Education
1:25 pm
Mon June 16, 2014

How Some Louisville Kids Get Nutritious Meals While School's Out

Kennae Richards, 8, left, with her sister Tiyonna Williams, 9, at the Neighborhood House, where they take part in academic enrichment courses.
Kennae Richards, 8, left, with her sister Tiyonna Williams, 9, at the Neighborhood House, where they take part in academic enrichment courses.
Credit Alix Mattingly/WFPL News

In a large sunlit cafeteria, 9-year-old Tiyonna Williams sits with about 30 other children. Soon they’ll head outside for a water balloon fight. But right now they’re eating a dinner of chicken fajitas, watermelon and salad.

“When my mom doesn’t have any money, I probably just eat snacks, all day long. Popsicles, chocolate, candy, chips,” Tiyonna says.

Thousands of kids like Tiyonna take advantage of summer meal programs hosted by schools or community centers like the Neighborhood House in Portland. And programs like Dare to Care that make and supply the food are important to many children who say three quality meals a day aren’t guaranteed at home.

“Sometimes my mom doesn’t have food stamps or money. So we just go to our church and have Dare to Care,” Tiyonna says.

Around two-thirds of Jefferson County Public Schools students qualify for free or reduced meals during the school year, which is based on income levels and household size. Most of them—75 percent—take advantage of the program, says  JCPS nutrition director Julia Bauscher.

Further, over 80 percent of the 61,769 students who qualify for free lunch are enrolled in the program. And about 70 percent of 6,078 students who qualify for reduced lunch are enrolled.

During the summer, JCPS serves roughly 4,500 lunches and half as many breakfasts, Bauscher says. This may be the only time when some kids are eating a healthy meal.

Summer meals distributed by JCPS, the Louisville Metro Community Action Partnership (CAP), and Dare to Care go out to places like the Neighborhood House, churches, schools and Boys and Girls Clubs.

The meals are aligned with school and federal nutrition standards, meaning lunch will include protein and a colorful array of vegetables and fruits, some of which kids are experiencing for the first time.

Edna Williams at the Neighborhood House, where she helps run academic enrichment courses.
Edna Williams at the Neighborhood House, where she helps run academic enrichment courses.
Credit Alix Mattingly/WFPL News

“We had fresh pineapple,” says Edna Williams, Tiyonna’s grandmother. “They didn’t know what it was. They thought pineapple was round and came in a can.”

Williams works in the kitchen of the Neighborhood House. Tiyonna tags along with her during the day, so she gets breakfast, lunch and dinner.

Meals served at the Neighborhood House come from Louisville’s Dare to Care organization which primarily serves suppers, complimenting the lunches provided throughout the county by JCPS.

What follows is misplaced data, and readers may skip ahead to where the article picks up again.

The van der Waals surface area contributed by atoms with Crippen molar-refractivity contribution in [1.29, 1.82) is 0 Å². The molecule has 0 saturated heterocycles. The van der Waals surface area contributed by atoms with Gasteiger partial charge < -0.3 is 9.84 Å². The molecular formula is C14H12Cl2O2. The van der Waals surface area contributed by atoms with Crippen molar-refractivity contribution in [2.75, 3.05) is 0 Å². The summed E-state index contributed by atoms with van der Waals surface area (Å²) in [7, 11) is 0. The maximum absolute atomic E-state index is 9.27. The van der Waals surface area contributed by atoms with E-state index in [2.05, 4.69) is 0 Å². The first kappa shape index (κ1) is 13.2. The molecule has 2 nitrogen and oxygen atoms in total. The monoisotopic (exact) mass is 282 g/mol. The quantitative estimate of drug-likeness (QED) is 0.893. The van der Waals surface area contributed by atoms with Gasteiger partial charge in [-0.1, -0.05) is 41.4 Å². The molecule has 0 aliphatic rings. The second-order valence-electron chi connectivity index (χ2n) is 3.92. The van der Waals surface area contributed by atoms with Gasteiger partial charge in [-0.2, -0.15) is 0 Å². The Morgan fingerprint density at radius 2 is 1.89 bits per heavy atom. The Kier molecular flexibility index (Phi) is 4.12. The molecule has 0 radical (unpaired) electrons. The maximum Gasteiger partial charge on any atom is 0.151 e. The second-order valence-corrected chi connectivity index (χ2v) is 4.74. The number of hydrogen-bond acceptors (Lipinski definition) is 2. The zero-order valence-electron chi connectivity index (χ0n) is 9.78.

In the Butchertown neighborhood, Dare to Care Executive Chef Jon Meng opens a large metal bin filled with key ingredients for today’s meal. There’s 90 pounds of ground beef, 15 pounds of onions, garlic, bell peppers and tomatoes.

“Today we’re doing spaghetti and meat sauce,” he says.

Dare to Care is celebrating its one-year anniversary of locating its new central kitchen to Butchertown. Since moving here, the organization’s meal output during the school year immediately tripled, officials say.

Starting Monday, around 2,000 suppers will be sent to 22 sites around the city during the summer—twice as many suppers Dare to Care provides during the school year, says program director Annette Ball.

The sites are located in the city’s most impoverished areas, she says.

“We have a lot of them in the downtown area where we have a density of poverty.”

Just under 10,000 meals are served per day during the summer between Dare to Care, JCPS and CAP. But most JCPS students who are enrolled in the free or reduced lunch program at JCPS are not being served in the summer.

This also means finding the right locations to offer summer meals is important. This year, JCPS is adding a second mobile “bus café,” which will drive to specific locations around the county that have low-income families.

Last year, the bus café was a success, says Bauscher.

“We visited the Algonquin pool at like 2:30-3 o’clock, so kind of an early supper, late lunch,” she says. “We actually had more kids from the surrounding neighborhood eat at the site as opposed to kids that were swimming at the pool.

The bus café visits mobile home parks and city pools. Unlike during the school year, any student 18 and under is allowed get a free meal without proof of family income. This year, there will be a total of 10 bus sites, says Bauscher.

These are the JCPS sites; school sites are purple and bus sites are blue. Hours and dates for the sites can be found here.

Also, JCPS has added a wifi hotspot on the bus, so they can help families complete the application right there for next school year.